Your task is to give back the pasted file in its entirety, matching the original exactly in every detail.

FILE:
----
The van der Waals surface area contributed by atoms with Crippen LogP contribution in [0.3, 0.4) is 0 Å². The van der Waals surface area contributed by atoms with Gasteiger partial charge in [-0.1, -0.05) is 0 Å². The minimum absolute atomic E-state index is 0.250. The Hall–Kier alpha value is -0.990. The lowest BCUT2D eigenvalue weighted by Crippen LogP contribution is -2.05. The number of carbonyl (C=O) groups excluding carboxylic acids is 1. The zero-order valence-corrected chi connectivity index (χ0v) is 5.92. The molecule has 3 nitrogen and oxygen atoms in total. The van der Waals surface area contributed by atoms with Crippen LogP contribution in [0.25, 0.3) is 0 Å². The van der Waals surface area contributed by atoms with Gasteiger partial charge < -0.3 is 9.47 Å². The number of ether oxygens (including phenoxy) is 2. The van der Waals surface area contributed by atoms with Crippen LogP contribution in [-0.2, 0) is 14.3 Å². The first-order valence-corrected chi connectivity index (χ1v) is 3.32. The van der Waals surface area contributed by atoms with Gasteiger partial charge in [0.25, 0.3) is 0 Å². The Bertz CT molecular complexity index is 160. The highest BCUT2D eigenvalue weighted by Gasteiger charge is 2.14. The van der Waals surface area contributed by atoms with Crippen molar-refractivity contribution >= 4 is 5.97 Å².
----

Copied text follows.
The van der Waals surface area contributed by atoms with Crippen LogP contribution in [0.3, 0.4) is 0 Å². The van der Waals surface area contributed by atoms with Gasteiger partial charge in [-0.1, -0.05) is 0 Å². The minimum absolute atomic E-state index is 0.250. The Hall–Kier alpha value is -0.990. The lowest BCUT2D eigenvalue weighted by Crippen LogP contribution is -2.05. The number of carbonyl (C=O) groups excluding carboxylic acids is 1. The zero-order valence-corrected chi connectivity index (χ0v) is 5.92. The molecule has 3 nitrogen and oxygen atoms in total. The van der Waals surface area contributed by atoms with Crippen LogP contribution in [0.25, 0.3) is 0 Å². The van der Waals surface area contributed by atoms with Gasteiger partial charge < -0.3 is 9.47 Å². The number of ether oxygens (including phenoxy) is 2. The van der Waals surface area contributed by atoms with Crippen LogP contribution in [-0.2, 0) is 14.3 Å². The first-order valence-corrected chi connectivity index (χ1v) is 3.32. The van der Waals surface area contributed by atoms with Gasteiger partial charge in [0.25, 0.3) is 0 Å². The Bertz CT molecular complexity index is 160. The highest BCUT2D eigenvalue weighted by Gasteiger charge is 2.14. The van der Waals surface area contributed by atoms with Crippen molar-refractivity contribution >= 4 is 5.97 Å².